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child support and taxes

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grandma2004

Junior Member
What is the name of your state? Illinois

Sorry to bother you again, but I do have another question. My daughter is wanting to claim her son as a dependant on her taxes every year, but her husband(of whom she is in the process of a divorce with) is wanting to claim him every other year. My grandson lives here with my daughter. Now her husband claims that his lawyer said that she would be a fool not to let him claim every other year on the taxes because if she were to claim every year on the taxes it takes partial child support away. Now I was wondering if her claiming him every year would affect her child support and how?

Thank you :confused:
 


VeronicaGia

Senior Member
grandma2004 said:
What is the name of your state? Illinois

Sorry to bother you again, but I do have another question. My daughter is wanting to claim her son as a dependant on her taxes every year, but her husband(of whom she is in the process of a divorce with) is wanting to claim him every other year. My grandson lives here with my daughter. Now her husband claims that his lawyer said that she would be a fool not to let him claim every other year on the taxes because if she were to claim every year on the taxes it takes partial child support away. Now I was wondering if her claiming him every year would affect her child support and how?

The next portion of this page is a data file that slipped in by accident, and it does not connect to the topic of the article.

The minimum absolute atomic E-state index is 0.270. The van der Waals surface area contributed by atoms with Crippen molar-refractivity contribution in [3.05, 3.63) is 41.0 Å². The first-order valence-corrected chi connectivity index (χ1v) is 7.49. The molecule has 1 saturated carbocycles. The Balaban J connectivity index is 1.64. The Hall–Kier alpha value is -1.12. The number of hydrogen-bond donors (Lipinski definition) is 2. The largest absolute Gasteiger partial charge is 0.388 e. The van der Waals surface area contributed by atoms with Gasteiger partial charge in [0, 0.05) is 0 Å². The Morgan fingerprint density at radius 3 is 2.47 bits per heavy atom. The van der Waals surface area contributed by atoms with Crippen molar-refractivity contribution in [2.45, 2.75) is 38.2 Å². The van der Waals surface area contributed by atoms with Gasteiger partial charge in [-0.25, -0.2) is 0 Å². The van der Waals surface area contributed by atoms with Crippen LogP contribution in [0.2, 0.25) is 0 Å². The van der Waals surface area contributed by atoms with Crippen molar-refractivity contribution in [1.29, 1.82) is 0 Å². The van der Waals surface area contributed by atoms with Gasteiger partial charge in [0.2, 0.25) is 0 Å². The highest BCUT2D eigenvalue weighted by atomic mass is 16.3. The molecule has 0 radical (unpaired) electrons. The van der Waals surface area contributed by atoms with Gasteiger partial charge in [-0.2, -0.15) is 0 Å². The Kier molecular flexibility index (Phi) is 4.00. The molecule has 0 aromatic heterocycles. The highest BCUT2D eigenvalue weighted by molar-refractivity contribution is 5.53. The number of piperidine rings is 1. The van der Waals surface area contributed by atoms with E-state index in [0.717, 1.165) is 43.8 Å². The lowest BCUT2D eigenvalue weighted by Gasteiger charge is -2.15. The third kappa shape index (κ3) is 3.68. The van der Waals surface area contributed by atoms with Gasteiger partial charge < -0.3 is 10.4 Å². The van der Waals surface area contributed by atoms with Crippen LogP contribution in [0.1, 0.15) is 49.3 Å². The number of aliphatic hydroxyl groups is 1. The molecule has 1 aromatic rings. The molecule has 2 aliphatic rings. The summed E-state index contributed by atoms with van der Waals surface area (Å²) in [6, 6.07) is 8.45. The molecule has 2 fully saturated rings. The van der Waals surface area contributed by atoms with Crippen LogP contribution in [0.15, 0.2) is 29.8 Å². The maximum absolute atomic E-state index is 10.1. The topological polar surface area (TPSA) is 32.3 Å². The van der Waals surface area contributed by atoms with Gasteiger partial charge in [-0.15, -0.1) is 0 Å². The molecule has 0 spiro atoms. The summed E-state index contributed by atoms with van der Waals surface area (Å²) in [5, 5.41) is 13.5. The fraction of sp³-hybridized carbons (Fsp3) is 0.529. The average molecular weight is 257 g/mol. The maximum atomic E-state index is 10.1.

Thank you :confused:
If he is paying support, why shouldn't he get every other year? In any event, if the judge orders it, it will be so and if not, then not.
 

Crazed98

Member
grandma2004 said:
What is the name of your state? Illinois

Sorry to bother you again, but I do have another question. My daughter is wanting to claim her son as a dependant on her taxes every year, but her husband(of whom she is in the process of a divorce with) is wanting to claim him every other year. My grandson lives here with my daughter. Now her husband claims that his lawyer said that she would be a fool not to let him claim every other year on the taxes because if she were to claim every year on the taxes it takes partial child support away. Now I was wondering if her claiming him every year would affect her child support and how?

Thank you :confused:

I don't believe that is correct but if she gets more a year claiming her son then they would take out of the child support then she would be a fool not to claim him every year.
 

NotSoNew

Senior Member
I dont beleive claiming your child as a tax deduction in anyway effects your CS, however it is pretty standard for dads paying CS to get every other year as a deduction.
 

melaniebaker78

Junior Member